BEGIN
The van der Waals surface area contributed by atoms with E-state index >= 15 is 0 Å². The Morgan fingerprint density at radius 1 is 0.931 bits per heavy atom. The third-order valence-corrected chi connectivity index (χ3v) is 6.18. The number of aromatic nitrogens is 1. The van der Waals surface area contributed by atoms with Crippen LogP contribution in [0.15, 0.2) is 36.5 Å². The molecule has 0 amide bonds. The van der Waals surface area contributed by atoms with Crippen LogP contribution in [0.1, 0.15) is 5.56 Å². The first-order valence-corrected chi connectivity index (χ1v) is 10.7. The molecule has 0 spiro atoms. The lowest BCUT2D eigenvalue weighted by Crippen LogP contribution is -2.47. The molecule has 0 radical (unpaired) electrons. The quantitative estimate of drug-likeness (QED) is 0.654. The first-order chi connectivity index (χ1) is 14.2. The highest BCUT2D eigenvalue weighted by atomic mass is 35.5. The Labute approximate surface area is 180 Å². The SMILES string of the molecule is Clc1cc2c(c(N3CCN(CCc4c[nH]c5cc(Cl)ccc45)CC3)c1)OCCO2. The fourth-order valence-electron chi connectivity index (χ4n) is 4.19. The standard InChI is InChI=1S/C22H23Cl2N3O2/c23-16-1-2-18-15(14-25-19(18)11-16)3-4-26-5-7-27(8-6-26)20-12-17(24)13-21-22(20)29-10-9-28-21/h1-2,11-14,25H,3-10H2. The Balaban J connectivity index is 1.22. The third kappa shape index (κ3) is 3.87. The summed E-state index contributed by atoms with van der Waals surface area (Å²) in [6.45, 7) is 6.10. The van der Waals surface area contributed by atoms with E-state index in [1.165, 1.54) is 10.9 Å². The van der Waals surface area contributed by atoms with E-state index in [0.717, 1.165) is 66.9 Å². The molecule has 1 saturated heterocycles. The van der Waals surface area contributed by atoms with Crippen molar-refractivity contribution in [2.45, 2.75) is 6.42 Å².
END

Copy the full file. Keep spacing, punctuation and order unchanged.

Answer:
The van der Waals surface area contributed by atoms with E-state index >= 15 is 0 Å². The Morgan fingerprint density at radius 1 is 0.931 bits per heavy atom. The third-order valence-corrected chi connectivity index (χ3v) is 6.18. The number of aromatic nitrogens is 1. The van der Waals surface area contributed by atoms with Crippen LogP contribution in [0.15, 0.2) is 36.5 Å². The molecule has 0 amide bonds. The van der Waals surface area contributed by atoms with Crippen LogP contribution in [0.1, 0.15) is 5.56 Å². The first-order valence-corrected chi connectivity index (χ1v) is 10.7. The molecule has 0 spiro atoms. The lowest BCUT2D eigenvalue weighted by Crippen LogP contribution is -2.47. The molecule has 0 radical (unpaired) electrons. The quantitative estimate of drug-likeness (QED) is 0.654. The first-order chi connectivity index (χ1) is 14.2. The highest BCUT2D eigenvalue weighted by atomic mass is 35.5. The Labute approximate surface area is 180 Å². The SMILES string of the molecule is Clc1cc2c(c(N3CCN(CCc4c[nH]c5cc(Cl)ccc45)CC3)c1)OCCO2. The fourth-order valence-electron chi connectivity index (χ4n) is 4.19. The standard InChI is InChI=1S/C22H23Cl2N3O2/c23-16-1-2-18-15(14-25-19(18)11-16)3-4-26-5-7-27(8-6-26)20-12-17(24)13-21-22(20)29-10-9-28-21/h1-2,11-14,25H,3-10H2. The Balaban J connectivity index is 1.22. The third kappa shape index (κ3) is 3.87. The summed E-state index contributed by atoms with van der Waals surface area (Å²) in [6.45, 7) is 6.10. The van der Waals surface area contributed by atoms with E-state index in [1.165, 1.54) is 10.9 Å². The van der Waals surface area contributed by atoms with E-state index in [0.717, 1.165) is 66.9 Å². The molecule has 1 saturated heterocycles. The van der Waals surface area contributed by atoms with Crippen molar-refractivity contribution in [2.45, 2.75) is 6.42 Å².